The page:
The lawyer in dress

In the exercise of their judicial functions, lawyers wear the costume of their profession, called the lawyer's dress.

These dresses are mostly made to measure and are, nowadays, made in different fabrics (which hold more or less hot!).

Here is what the costume of the profession of lawyer consists of:

– the black dress with buttons (traditionally 13 as on a cassock)

– the epitome: for information, Parisian lawyers, according to an ancient custom, wear an epitoge without ermine (it will, however, be sealed during the oath, when pleading in the provinces, before the Assize Court or during a formal hearing of the Court of Appeal). The 12 secretaries of the conference also wear the epitoge with white fur. The President and members of the Council of the Order of Paris, during their term of office, but also the provincial lawyers, also carry an epitoge hermine.

Thus, in Seine-Saint-Denis, we wear an epitoge with ermine.

– the flap: it is the small white part that comes out of the dress, on the front, at the top and in the middle

– a toque: however, it is no longer used and now refers only to the box in the cloakroom lawyers.

– white gloves: which are no longer used – additional accessories can be added, such as the white bowtie during the oath (like the one worn by Dominique de Villepin during his recent oath) .

Just be aware that costumes worn by magistrates, prosecutors, clerks and bailiffs can sometimes, for uninitiated, look like lawyers' dresses and that it is often only a few details that differentiate them.

As far as fares are concerned, at least 300 euros are required for a lawyer's dress, which represents an investment for a junior lawyer who has just been sworn in.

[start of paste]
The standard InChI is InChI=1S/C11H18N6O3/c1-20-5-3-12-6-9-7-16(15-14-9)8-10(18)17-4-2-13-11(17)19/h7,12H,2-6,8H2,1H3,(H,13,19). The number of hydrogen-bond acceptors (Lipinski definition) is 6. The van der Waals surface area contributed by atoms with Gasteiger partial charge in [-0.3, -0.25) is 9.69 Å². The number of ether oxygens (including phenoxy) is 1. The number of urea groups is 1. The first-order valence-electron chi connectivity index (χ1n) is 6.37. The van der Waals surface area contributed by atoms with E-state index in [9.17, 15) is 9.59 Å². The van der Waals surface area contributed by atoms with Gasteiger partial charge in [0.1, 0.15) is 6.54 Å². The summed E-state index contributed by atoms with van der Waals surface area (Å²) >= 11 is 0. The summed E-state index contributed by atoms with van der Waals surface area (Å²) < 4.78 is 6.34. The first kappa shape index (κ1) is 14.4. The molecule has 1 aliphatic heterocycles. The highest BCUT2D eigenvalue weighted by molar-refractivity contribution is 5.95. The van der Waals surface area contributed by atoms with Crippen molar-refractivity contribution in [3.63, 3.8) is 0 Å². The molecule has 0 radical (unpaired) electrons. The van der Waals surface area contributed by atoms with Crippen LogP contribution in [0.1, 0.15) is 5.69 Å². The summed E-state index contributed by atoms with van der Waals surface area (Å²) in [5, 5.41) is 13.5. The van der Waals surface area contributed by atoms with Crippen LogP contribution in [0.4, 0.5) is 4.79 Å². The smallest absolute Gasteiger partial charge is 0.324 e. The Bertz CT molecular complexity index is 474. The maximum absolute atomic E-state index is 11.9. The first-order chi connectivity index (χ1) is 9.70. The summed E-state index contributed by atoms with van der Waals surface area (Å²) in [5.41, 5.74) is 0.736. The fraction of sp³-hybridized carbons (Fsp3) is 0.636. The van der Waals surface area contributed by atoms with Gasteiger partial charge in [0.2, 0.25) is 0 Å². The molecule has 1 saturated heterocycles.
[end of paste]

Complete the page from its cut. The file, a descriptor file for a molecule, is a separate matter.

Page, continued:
Some lawyers are convinced that one dies in his third dress (and that therefore must maximize the first 2 profitable!) …

That's it, you now know everything (or almost) about avocado dresses!

The revolution of the profession is in motion

A very fast ticket to allow you to follow the evolution of the profession live.

I explained several articles, including the one on The gratification of students trainee lawyers: the perverse effect that in the not too distant past, young lawyers, sworn in, were automatically included on the list of their Home Bar and did not have the opportunity to settle individually to practice the profession. It was therefore imperative that they look for a law firm that would agree to employ them as a collaborating lawyer. Thus, most of the activity of the young lawyer is to take care of the files of the firm for which he works.

After two years (or more if the practice of the profession was part-time) and the fulfillment of training obligations, the young lawyer lost his trainee status and was registered in the Grand Tableau of the Order.

Until then, no problem.

The worry is that this practice, which has been going on for many years, was in breach of the rules of Community law which recalls the absolute principle of the lawyer's independence from his clients, even when they have other lawyers. However, I remind you what I said in my other article, we must not forget that, legally, for the collaborating lawyer, the lawyer "boss" is primarily a client of his, certainly a special status but customer all the same.

Thus, to comply with the rules of Community law, French law had to abandon the notion of internship, trainee lawyer and therefore mandatory collaboration.

This is the subject of one of the last laws on the profession, the law n ° 2004-130 of February 11, 2004  which puts an end to any reference to the Stage in the previous texts. I'll give you the details.